The Firm (18)

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The ViewLondon Review

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Review byMatthew Turner17/09/2009

Three out of Five stars
Running time: 90 mins

Watchable, well acted football hooligan drama, enlivened by a great soundtrack and some lovingly recreated 1980s period detail, though you can't help feeling you've seen it all before.

What's it all about?
Loosely (but not too loosely) based on Alan Clarke's 1988 football hooligan TV drama of the same name, The Firm stars Calum McNab (who looks like Danny Dyer's younger brother) as feckless 17-year-old Dom, who falls under the influence of charismatic West Ham gang leader Bex (Paul Anderson) after he bumps into him in a nightclub and fronts out an apology in the firm's local.

Before long, Dom is shoplifting designer gear and accompanying the firm on violent skirmishes against Millwall supporters, led by rival firm leader Yeti (Daniel Mays). However, Dom soon realises he's bitten off more than he can chew, as the violence of the Bex-Yeti vendetta spirals increasingly out of control.

The Good
Anderson is superb as Bex and the glimpses of his domestic life (husband, father, estate agent) offer subtle insights into hooligan culture without the script needing to spell it out for you. MacNab is equally good as Dom and there's hilarious, scene-stealing support from Eddie Webber and Camille Coduri as his warm-hearted, piss-taking parents, while the 1980s period detail is lovingly recreated throughout, aided by a great soundtrack.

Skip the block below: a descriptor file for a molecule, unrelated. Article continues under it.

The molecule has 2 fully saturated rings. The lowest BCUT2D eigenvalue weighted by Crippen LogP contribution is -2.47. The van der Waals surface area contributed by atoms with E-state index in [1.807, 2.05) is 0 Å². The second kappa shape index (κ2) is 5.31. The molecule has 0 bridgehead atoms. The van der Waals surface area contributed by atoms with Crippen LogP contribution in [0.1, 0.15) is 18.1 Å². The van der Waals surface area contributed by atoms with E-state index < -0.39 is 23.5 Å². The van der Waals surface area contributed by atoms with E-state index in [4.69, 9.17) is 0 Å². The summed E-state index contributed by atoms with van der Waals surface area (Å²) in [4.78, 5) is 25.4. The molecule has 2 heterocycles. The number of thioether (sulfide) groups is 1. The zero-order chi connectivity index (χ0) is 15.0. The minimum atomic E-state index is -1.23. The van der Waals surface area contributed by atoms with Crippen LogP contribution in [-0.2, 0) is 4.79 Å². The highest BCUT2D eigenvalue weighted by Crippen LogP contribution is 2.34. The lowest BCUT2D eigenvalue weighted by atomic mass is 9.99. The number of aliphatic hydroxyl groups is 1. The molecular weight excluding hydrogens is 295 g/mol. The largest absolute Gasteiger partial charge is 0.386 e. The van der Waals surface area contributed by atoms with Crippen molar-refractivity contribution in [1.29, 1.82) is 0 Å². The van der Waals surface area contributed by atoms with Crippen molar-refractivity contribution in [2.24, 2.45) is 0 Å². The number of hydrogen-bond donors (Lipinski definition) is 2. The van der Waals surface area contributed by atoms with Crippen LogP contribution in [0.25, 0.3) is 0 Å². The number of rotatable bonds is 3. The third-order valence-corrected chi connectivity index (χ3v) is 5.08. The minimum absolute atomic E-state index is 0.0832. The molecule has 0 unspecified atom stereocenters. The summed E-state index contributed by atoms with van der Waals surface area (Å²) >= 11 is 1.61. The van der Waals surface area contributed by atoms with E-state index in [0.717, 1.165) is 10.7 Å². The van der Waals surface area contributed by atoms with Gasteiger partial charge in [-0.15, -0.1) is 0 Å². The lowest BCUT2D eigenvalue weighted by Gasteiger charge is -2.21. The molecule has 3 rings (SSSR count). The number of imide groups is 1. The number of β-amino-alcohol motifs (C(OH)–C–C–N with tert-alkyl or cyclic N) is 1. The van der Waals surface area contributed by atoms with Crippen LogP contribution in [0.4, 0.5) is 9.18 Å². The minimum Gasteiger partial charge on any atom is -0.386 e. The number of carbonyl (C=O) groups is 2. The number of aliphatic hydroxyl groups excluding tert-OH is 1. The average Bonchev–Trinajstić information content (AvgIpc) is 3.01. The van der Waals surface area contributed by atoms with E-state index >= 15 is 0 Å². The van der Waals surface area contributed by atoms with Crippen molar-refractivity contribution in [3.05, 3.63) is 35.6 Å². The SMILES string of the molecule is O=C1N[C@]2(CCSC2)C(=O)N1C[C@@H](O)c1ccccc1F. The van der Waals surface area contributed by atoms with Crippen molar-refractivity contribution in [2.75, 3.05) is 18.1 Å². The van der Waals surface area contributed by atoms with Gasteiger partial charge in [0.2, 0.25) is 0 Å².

Love handles the fight scenes well, ably conveying the sense of escalating chaos, while still maintaining Dom's sickened-on-the-sidelines perspective and refusing to glorify the violence. To that end, it's clear from the start that Dom is attracted to the clothes, the lifestyle and the sense of belonging, rather than the violence, though it's harder to understand his desire for a father figure when Webber seems to be a pretty decent sort, father-wise.

The Bad
To be fair, Love has made several changes to Clarke's original (such as shifting the perspective from Bex to Dom), but that doesn't change the fact that there's nothing here that you won't have seen before in countless other hooligan dramas, including Love's own The Football Factory. Similarly, Mays is miscast as Yeti and can't quite pull off the requisite air of menace.

Worth seeing?
The Firm is never less than watchable, thanks to some amusing dialogue and strong performances from its two leads, but there's nothing here to mark it out from other hooligan dramas.

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The Firm (18)
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Content updated: 22/07/2018 17:15

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